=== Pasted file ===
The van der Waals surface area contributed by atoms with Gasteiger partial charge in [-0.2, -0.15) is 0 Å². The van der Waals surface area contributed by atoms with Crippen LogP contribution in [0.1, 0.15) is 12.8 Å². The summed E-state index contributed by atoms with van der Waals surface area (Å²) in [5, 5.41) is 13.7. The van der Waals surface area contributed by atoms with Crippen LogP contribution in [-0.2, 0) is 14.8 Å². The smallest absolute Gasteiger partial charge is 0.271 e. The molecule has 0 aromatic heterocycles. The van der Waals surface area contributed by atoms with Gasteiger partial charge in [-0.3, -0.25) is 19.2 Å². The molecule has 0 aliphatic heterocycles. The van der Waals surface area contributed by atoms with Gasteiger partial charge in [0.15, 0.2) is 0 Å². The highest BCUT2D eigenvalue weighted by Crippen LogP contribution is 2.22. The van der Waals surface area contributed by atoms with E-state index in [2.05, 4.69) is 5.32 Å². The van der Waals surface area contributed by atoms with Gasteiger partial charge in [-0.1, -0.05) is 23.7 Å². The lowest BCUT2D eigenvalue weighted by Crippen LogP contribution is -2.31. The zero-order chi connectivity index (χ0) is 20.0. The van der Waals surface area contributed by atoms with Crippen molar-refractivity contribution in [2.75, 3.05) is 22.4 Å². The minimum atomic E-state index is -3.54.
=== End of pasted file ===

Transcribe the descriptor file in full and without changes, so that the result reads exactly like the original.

The van der Waals surface area contributed by atoms with Gasteiger partial charge in [-0.2, -0.15) is 0 Å². The van der Waals surface area contributed by atoms with Crippen LogP contribution in [0.1, 0.15) is 12.8 Å². The summed E-state index contributed by atoms with van der Waals surface area (Å²) in [5, 5.41) is 13.7. The van der Waals surface area contributed by atoms with Crippen LogP contribution in [-0.2, 0) is 14.8 Å². The smallest absolute Gasteiger partial charge is 0.271 e. The molecule has 0 aromatic heterocycles. The van der Waals surface area contributed by atoms with Gasteiger partial charge in [-0.3, -0.25) is 19.2 Å². The molecule has 0 aliphatic heterocycles. The van der Waals surface area contributed by atoms with Gasteiger partial charge in [0.15, 0.2) is 0 Å². The highest BCUT2D eigenvalue weighted by Crippen LogP contribution is 2.22. The van der Waals surface area contributed by atoms with E-state index in [2.05, 4.69) is 5.32 Å². The van der Waals surface area contributed by atoms with Gasteiger partial charge in [-0.1, -0.05) is 23.7 Å². The lowest BCUT2D eigenvalue weighted by Crippen LogP contribution is -2.31. The zero-order chi connectivity index (χ0) is 20.0. The van der Waals surface area contributed by atoms with Crippen molar-refractivity contribution in [2.75, 3.05) is 22.4 Å². The minimum atomic E-state index is -3.54.